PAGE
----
Blog post

Style me sustainable: keeping fashion out of landfill

When we think of a more sustainable future, we think of cutting down on plastics, more recycling and doing the 'right' thing for society. But what about our love of fashion? asks charity retailer Harriet Webster.

By Harriet Webster - 7 February 2020

Say no to 'fast fashion'

The headlines hit big in 2019 with our TV favourite Miss Stacey Dooley shouting 'no to fast fashion!' and explaining to the nation how 11 million items of clothing end up in landfill every week.

How can we prevent this? you may ask. I don't think we will manage a complete culture shift. However, we can certainly make a conscious effort to help combat our 'wear once' mentality. Oxfam launched #secondhandseptember last year where fashion savvy individuals (62,000 of them, as reported in the Guardian) vowed to buy no new clothing for 30 days... easy right? Take a deep breath and look at the statistics from Oxfam linking to fast fashion today. These include:

From Drapers to Vogue, sustainable fashion is high on the mainstream retail giants' agendas. If you are not on board with a 'greener' outlook, you will get left behind and may feel bad about it too.

Instagram influencer and blogger @theniftythrifter promotes the hashtag #FastFashionRebellion, priding herself on buying no new clothing. The anti-fast-fashionista has an impressive list of followers all praising her stand in promoting a slower more thoughtful fashion view.

So what does this mean for the charity sector?

Charity retailers up and down the country should be jumping for joy as our sector is set to boom and benefit with consumers choosing to be fashionable and sustainable by trading expensive mainstream goods for a more refreshing preloved bargain from their local charity shop. Saving your hard-earned cash, supporting a cause and saving the planet... what's not to love about that? The feel-good factor just got juicier.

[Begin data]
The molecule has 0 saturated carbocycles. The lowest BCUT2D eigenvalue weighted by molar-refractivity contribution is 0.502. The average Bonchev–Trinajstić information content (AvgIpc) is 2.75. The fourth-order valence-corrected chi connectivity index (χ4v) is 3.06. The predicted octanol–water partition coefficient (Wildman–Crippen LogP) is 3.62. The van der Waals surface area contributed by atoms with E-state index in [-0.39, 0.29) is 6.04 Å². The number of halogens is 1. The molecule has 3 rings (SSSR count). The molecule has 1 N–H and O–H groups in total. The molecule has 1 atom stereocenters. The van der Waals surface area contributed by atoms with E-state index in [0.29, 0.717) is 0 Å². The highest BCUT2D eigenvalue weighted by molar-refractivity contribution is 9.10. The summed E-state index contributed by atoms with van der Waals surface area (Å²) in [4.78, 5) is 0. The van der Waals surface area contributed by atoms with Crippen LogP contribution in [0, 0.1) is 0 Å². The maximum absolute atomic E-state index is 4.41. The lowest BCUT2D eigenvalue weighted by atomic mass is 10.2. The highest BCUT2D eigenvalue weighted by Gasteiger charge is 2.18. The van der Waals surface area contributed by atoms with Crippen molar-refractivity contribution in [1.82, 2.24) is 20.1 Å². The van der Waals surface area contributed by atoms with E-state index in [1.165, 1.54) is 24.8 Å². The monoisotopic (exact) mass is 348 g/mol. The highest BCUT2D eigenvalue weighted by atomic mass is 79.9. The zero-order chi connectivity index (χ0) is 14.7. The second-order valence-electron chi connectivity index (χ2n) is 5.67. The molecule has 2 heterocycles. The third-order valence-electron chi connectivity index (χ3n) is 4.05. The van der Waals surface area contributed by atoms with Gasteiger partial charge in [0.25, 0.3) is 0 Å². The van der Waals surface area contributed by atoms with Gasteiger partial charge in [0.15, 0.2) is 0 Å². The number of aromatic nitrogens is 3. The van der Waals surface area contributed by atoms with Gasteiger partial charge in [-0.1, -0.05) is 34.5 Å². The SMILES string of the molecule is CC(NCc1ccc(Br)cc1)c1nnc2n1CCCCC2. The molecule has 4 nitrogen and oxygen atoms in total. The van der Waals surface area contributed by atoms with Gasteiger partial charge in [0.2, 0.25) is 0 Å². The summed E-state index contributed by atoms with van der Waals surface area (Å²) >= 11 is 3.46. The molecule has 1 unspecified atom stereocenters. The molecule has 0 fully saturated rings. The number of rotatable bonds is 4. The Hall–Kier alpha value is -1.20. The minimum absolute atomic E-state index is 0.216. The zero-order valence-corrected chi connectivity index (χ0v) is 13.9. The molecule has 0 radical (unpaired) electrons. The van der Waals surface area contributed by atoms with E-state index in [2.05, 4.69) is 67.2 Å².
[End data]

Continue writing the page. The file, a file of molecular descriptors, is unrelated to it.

The future of slow fashion from a charity retailer's perspective

Valley CiDS (Christians Involved in Developing Society) is a local charity with bases across Derbyshire and Nottinghamshire committed to generating funds to help invest in the next generation.

How do they do this?

The charity prides themselves on offering preloved goods at fantastic prices throughout their retail portfolio of 36 charity shops as well as their donation and distribution warehouse. Thousands of donations are circulated around the charities stores every week as opposed to landfill.

Welcome aboard... how can you get involved?

Valley CiDS have teamed up with the University of Derby to help stamp out fast fashion for good. Throughout the next few months, you will see a donation station in Kedleston Campus where staff, students and members of the public can drop off any unwanted clothing.

This will then be collected and sent to Derby City Centre Lighthouse charity shop to be lovingly steamed, priced and processed on to the shop floor ready for somebody else to enjoy the item once more. Once loved, twice treasured. All money will then be generated back into the charity to help support young people through alternative education provisions.

Follow @lighthousecharityshops on Instagram to keep up to date with all the latest tips on how to banish your fast fashion habit to create a more stylish, sustainable and savvy you.

Our sustainable bin

Finally, our donation bin placed at Kedleston Road has also been created with sustainability in mind. Away with the plastic and make way for the talented team from Men in Sheds who created the bin using old wood scraps. Waste not, want not.

You can find the bin at Kedleston Road from February 2020 onwards. Thank you in advance for your kind donations towards a great cause. #lighthouselikes

About the author

Harriet Webster
Head of Retail Sales and Marketing

I have worked in charity retail for a number of years and am now part of a senior management team for a local children's charity across Derbyshire and Nottinghamshire. As Head of Retail Sales and Marketing with over 36 retail outlets, I consider myself a skilled professional in the competitive world of charity retail.